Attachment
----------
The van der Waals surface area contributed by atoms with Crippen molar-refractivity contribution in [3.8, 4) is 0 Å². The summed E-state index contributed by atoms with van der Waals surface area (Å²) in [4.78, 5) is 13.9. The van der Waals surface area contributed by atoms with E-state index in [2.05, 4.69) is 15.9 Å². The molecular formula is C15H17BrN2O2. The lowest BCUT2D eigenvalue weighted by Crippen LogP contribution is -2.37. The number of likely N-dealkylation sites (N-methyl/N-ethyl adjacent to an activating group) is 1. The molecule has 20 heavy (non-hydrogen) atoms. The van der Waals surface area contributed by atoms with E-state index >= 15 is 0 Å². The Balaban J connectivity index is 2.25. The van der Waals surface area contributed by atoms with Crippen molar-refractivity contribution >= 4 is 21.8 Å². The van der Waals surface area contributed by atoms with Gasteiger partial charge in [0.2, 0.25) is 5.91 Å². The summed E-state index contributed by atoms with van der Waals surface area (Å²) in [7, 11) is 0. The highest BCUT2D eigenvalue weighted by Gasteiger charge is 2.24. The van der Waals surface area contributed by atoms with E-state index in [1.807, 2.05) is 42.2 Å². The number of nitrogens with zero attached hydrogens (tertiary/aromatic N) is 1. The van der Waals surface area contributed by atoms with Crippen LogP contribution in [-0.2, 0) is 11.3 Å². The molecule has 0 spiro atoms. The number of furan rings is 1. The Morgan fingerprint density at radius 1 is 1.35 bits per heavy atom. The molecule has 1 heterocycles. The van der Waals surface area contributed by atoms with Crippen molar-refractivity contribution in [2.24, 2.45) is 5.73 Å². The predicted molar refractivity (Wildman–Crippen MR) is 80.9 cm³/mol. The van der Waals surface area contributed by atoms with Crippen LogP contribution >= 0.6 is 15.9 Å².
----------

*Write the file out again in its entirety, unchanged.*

The van der Waals surface area contributed by atoms with Crippen molar-refractivity contribution in [3.8, 4) is 0 Å². The summed E-state index contributed by atoms with van der Waals surface area (Å²) in [4.78, 5) is 13.9. The van der Waals surface area contributed by atoms with E-state index in [2.05, 4.69) is 15.9 Å². The molecular formula is C15H17BrN2O2. The lowest BCUT2D eigenvalue weighted by Crippen LogP contribution is -2.37. The number of likely N-dealkylation sites (N-methyl/N-ethyl adjacent to an activating group) is 1. The molecule has 20 heavy (non-hydrogen) atoms. The van der Waals surface area contributed by atoms with E-state index >= 15 is 0 Å². The Balaban J connectivity index is 2.25. The van der Waals surface area contributed by atoms with Crippen molar-refractivity contribution >= 4 is 21.8 Å². The van der Waals surface area contributed by atoms with Gasteiger partial charge in [0.2, 0.25) is 5.91 Å². The summed E-state index contributed by atoms with van der Waals surface area (Å²) in [7, 11) is 0. The highest BCUT2D eigenvalue weighted by Gasteiger charge is 2.24. The van der Waals surface area contributed by atoms with E-state index in [1.807, 2.05) is 42.2 Å². The number of nitrogens with zero attached hydrogens (tertiary/aromatic N) is 1. The van der Waals surface area contributed by atoms with Crippen LogP contribution in [-0.2, 0) is 11.3 Å². The molecule has 0 spiro atoms. The number of furan rings is 1. The Morgan fingerprint density at radius 1 is 1.35 bits per heavy atom. The molecule has 1 heterocycles. The van der Waals surface area contributed by atoms with Crippen molar-refractivity contribution in [2.24, 2.45) is 5.73 Å². The predicted molar refractivity (Wildman–Crippen MR) is 80.9 cm³/mol. The van der Waals surface area contributed by atoms with Crippen LogP contribution >= 0.6 is 15.9 Å².